Kilroy Realty Corp. recently raised more than $260 million in a secondary public stock offering, and San Diego County ranks high on the list of places where it is looking to bolster a West Coast commercial portfolio that tops $4.7 billion.
Los Angeles-based Kilroy (NYSE: KRC) was already San Diego’s second-largest office landlord, with more than 5 million square feet in the market countywide, when it announced the $126.3 million purchase of The Heights at Del Mar, a two-building campus in the high-demand Del Mar Heights submarket with an entitled 4.2-acre parcel of land for future development.
Kilroy’s acquisition of the property from Prudential Real Estate was the local region’s third-largest commercial real estate deal of 2013, noted brokers at Cassidy Turley, which represented the buyer and seller.
It was also the largest sale since 2007 in the office submarket that straddles San Diego’s Del Mar Heights and Carmel Valley neighborhoods, off Interstate 5 near the city’s northwest border with Del Mar.
Steve Scott, senior vice president in Kilroy’s San Diego office, said its latest acquisition was also its biggest in several years in the local market, and it is fielding queries from potential tenants who might occupy a future third building at The Heights.
“We’re seeing interest from companies across several industries,” Scott said.
To Build or Not to Build?
As with most of its local holdings — including 40 existing properties and seven sites with development in the pipeline — Scott said the real estate investment trust is carefully gauging the economic recovery before proceeding with new construction.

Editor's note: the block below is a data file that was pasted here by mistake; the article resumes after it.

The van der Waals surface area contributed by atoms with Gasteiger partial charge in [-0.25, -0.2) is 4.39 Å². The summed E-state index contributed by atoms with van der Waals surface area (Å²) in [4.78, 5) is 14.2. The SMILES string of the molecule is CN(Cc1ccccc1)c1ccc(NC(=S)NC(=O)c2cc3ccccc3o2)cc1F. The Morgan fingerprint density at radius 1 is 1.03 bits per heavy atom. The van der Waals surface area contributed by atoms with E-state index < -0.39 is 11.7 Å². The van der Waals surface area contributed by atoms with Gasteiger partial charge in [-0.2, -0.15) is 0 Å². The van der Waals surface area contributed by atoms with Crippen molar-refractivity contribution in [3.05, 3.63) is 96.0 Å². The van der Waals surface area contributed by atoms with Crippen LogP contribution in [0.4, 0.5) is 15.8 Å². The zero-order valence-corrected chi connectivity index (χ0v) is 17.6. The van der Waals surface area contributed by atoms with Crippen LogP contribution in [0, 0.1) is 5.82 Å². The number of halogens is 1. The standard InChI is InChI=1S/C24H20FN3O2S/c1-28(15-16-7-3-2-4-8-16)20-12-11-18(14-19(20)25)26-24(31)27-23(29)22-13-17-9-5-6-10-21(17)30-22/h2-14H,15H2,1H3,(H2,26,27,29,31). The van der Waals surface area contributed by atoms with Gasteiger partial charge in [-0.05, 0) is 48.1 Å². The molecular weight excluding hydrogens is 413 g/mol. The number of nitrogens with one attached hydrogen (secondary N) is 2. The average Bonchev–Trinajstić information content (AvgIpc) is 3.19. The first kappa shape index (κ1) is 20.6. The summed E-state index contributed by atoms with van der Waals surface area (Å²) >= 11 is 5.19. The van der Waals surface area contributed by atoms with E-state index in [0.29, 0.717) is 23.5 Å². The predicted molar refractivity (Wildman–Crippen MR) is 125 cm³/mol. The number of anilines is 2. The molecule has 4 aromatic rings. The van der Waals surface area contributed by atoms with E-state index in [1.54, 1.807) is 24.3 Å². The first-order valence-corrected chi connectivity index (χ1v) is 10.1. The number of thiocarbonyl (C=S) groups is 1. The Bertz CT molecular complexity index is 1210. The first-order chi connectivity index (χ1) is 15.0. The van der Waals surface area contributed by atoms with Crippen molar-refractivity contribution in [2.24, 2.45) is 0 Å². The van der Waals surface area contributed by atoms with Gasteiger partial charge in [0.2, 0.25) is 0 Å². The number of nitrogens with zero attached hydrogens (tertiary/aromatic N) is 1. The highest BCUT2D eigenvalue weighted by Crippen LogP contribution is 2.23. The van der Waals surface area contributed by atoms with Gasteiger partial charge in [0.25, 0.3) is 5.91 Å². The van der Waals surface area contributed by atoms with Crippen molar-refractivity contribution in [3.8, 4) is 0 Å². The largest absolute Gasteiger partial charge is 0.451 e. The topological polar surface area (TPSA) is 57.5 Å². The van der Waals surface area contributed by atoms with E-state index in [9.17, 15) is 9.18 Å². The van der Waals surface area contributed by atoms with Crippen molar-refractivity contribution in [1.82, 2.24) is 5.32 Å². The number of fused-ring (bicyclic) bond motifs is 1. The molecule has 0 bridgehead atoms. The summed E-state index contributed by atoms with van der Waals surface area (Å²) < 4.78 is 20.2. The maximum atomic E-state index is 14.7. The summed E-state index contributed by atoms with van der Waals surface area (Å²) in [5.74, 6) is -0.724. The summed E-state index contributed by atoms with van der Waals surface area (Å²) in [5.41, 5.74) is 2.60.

While current signs are encouraging, he said the company is watching factors including the pace of job growth, interest rates and how local firms decide to configure their real estate footprints. New construction remains rare throughout San Diego County, partly because companies continue to do more with less space per employee, and several submarkets have plenty of unoccupied office space.
Del Mar Heights’ total office inventory is around 4.3 million square feet, less than half that of neighborhoods like downtown and Kearny Mesa. Experts note that the submarket’s location — close to the region’s big technology hubs — puts it in high demand within several industries, especially among companies seeking large blocks of space in newer Class A properties, which have recently been dwindling.
Brokerage services company Cushman & Wakefield noted that Del Mar Heights’ Class A average office rent in the second quarter was $3.65 per square foot, and its overall average rent was $3.41. Both were well above countywide averages — $2.57 for Class A and $2.16 for all office buildings.